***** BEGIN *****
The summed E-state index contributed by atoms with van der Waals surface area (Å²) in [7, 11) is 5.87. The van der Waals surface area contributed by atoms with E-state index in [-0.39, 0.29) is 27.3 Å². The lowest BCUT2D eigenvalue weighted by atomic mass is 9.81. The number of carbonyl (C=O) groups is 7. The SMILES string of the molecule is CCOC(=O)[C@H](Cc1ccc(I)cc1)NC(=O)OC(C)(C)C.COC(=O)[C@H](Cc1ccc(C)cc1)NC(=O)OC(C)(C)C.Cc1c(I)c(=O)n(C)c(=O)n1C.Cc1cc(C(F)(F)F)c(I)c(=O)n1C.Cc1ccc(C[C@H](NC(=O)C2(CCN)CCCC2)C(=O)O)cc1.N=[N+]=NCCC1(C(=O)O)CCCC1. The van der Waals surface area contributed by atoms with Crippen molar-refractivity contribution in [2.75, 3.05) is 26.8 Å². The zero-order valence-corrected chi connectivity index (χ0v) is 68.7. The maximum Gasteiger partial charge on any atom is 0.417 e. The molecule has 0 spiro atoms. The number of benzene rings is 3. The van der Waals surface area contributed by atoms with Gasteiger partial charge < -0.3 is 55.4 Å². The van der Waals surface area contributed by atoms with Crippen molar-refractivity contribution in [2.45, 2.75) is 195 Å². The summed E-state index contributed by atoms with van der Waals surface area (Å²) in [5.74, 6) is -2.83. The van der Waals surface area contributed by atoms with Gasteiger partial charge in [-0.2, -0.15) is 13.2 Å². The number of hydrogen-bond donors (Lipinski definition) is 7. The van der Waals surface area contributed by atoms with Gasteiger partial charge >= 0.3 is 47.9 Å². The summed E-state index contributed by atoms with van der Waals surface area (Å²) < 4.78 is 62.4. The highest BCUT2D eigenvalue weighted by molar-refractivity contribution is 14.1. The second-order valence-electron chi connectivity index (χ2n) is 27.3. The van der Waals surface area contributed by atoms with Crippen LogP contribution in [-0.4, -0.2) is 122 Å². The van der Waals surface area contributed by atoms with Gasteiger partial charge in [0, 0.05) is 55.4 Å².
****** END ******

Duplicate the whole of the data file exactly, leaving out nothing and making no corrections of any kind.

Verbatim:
The summed E-state index contributed by atoms with van der Waals surface area (Å²) in [7, 11) is 5.87. The van der Waals surface area contributed by atoms with E-state index in [-0.39, 0.29) is 27.3 Å². The lowest BCUT2D eigenvalue weighted by atomic mass is 9.81. The number of carbonyl (C=O) groups is 7. The SMILES string of the molecule is CCOC(=O)[C@H](Cc1ccc(I)cc1)NC(=O)OC(C)(C)C.COC(=O)[C@H](Cc1ccc(C)cc1)NC(=O)OC(C)(C)C.Cc1c(I)c(=O)n(C)c(=O)n1C.Cc1cc(C(F)(F)F)c(I)c(=O)n1C.Cc1ccc(C[C@H](NC(=O)C2(CCN)CCCC2)C(=O)O)cc1.N=[N+]=NCCC1(C(=O)O)CCCC1. The van der Waals surface area contributed by atoms with Crippen molar-refractivity contribution in [2.75, 3.05) is 26.8 Å². The zero-order valence-corrected chi connectivity index (χ0v) is 68.7. The maximum Gasteiger partial charge on any atom is 0.417 e. The molecule has 0 spiro atoms. The number of benzene rings is 3. The van der Waals surface area contributed by atoms with Gasteiger partial charge < -0.3 is 55.4 Å². The van der Waals surface area contributed by atoms with Crippen molar-refractivity contribution in [2.45, 2.75) is 195 Å². The summed E-state index contributed by atoms with van der Waals surface area (Å²) in [5.74, 6) is -2.83. The van der Waals surface area contributed by atoms with Gasteiger partial charge in [-0.2, -0.15) is 13.2 Å². The number of hydrogen-bond donors (Lipinski definition) is 7. The van der Waals surface area contributed by atoms with Gasteiger partial charge >= 0.3 is 47.9 Å². The summed E-state index contributed by atoms with van der Waals surface area (Å²) < 4.78 is 62.4. The highest BCUT2D eigenvalue weighted by molar-refractivity contribution is 14.1. The second-order valence-electron chi connectivity index (χ2n) is 27.3. The van der Waals surface area contributed by atoms with Crippen LogP contribution in [-0.4, -0.2) is 122 Å². The van der Waals surface area contributed by atoms with Gasteiger partial charge in [0, 0.05) is 55.4 Å².